The frozen water is present in different forms (snow, sea ice, lake and river ice, glaciers, ice sheets, icebergs and frozen ground) altogether within the climate system is called as the 'Cryosphere'. Hence, we can say that there is coincide partially or wholly with the hydrosphere. It is an integral part of the global climate system with important linkages and feedbacks generated through its influence on surface energy and moisture fluxes, clouds, precipitation, hydrology, atmospheric and oceanic circulation. It plays a significant role in the global climate and in climate model response to global changes through these feedback processes.
Before, moving on to the discussion, firstly know that- What is Albedo? Albedo is the measurement of reflectivity of an object. In other words, it is the measure of the diffuse reflection of solar radiation out of the total solar radiation received by an astronomical body. According to the definition, we can say that every object has a different albedo.
How does the cryosphere affect global climate?
The state of the cryosphere strongly depends on and interacts with atmospheric conditions, on local to hemispheric spatial scales, and on hourly to glacial-interglacial scales. It has a non-linear response to changes in temperature, due to threshold effects associated with melt. The affects of Cryosphere on global climate are discussed below:
1. The Albedo of snow/ice sheet is high and plays important role in solar radiation because reflect much of the insolation, which helps in cooling of the earth. But due to global warming, some of the snow/ice-sheets are getting melt which resulted multiplier effects. Thus, presence or absence of snow and ice affects the heating and cooling of Earth’s surface. This influences the entire planet’s energy balance.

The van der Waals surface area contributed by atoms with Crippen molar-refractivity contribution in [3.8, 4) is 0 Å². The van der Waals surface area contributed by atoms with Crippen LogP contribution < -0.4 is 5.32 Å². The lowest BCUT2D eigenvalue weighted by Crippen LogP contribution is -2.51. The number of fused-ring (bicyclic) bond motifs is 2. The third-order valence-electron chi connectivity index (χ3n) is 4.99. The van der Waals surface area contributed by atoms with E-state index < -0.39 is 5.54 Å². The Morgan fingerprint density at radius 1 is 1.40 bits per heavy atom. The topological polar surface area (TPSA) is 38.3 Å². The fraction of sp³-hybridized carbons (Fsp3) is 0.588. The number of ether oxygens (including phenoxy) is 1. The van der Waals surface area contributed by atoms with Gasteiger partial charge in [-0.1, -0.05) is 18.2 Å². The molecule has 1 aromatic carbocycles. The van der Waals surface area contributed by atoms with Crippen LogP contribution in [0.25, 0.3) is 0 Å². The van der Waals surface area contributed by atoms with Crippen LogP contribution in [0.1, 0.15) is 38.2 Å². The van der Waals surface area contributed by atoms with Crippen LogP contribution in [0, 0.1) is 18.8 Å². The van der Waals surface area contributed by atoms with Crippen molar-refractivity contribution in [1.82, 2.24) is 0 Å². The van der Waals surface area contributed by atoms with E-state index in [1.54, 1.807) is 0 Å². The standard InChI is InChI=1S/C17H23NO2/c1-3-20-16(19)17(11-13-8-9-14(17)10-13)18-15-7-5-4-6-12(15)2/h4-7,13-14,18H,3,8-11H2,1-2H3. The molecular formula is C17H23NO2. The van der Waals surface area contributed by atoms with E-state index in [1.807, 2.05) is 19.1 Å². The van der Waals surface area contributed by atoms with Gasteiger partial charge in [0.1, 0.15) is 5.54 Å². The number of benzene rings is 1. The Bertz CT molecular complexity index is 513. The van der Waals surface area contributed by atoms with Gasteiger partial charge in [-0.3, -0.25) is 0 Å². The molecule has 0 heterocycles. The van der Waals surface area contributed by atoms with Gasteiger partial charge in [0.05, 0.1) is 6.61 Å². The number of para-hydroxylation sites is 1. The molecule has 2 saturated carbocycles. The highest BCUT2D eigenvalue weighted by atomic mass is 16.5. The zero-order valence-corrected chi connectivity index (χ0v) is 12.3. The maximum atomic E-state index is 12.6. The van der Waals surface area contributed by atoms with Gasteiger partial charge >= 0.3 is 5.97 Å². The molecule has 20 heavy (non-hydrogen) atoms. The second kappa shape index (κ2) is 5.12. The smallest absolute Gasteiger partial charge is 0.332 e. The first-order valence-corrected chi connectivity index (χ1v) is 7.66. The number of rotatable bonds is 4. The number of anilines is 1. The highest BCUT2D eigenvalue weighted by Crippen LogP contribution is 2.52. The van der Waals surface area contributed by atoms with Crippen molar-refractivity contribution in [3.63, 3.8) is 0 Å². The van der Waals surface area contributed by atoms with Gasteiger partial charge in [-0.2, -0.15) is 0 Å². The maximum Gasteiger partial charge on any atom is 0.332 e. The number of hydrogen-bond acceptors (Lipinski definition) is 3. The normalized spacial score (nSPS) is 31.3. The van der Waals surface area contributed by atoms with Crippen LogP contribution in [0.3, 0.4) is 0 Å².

2. It influences the surface energy, greenhouse gases and water fluxes. For Example- Changes in Arctic sea ice and snow cover may affect the mid-latitude atmospheric circulation.
3. It plays important role in cooling the air which affects the climate of the regions of Iceland, Greenland, Russia etc.
4. The polar region acts as carbon sink and trapped tonnes of carbon inside its soil. If the frozen water form like snow, sea ice, lake and river ice, glaciers, ice sheets, icebergs and frozen ground melts then it will release in form of methane- a powerful greenhouse gas- which will catalyse the global warming.
5. When seawater is condense into sea ice at Polar region then the surrounding water gets saltier. Saltier water has higher density; it sinks and initiates thermohaline circulation patterns across the oceans of the world. These Ocean currents act like a conveyer belt, transporting warm water from the equator toward the poles and cold water from the poles back to the tropics. Thus, currents regulate global climate. Some of these currents affect rain and drought situation via El-Nino La-Nina effect.
6. If the frozen form of water melts, then the volume of water in the oceans will be affected. So any changes in the water cycle, affects global energy / heat budget, and thereby global climate.
The Intergovernmental Panel on Climate Change (IPCC) in their 5th Assessment Report states that there has been a continued net loss of ice from the cryosphere, although there are significant differences in the rate of loss between Cryosphere components and regions.
Hence, we can say that Cryosphere has direct and indirect bearing on the global climate. Therefore, if we want to protect the biosphere then we must protect the Cryosphere.
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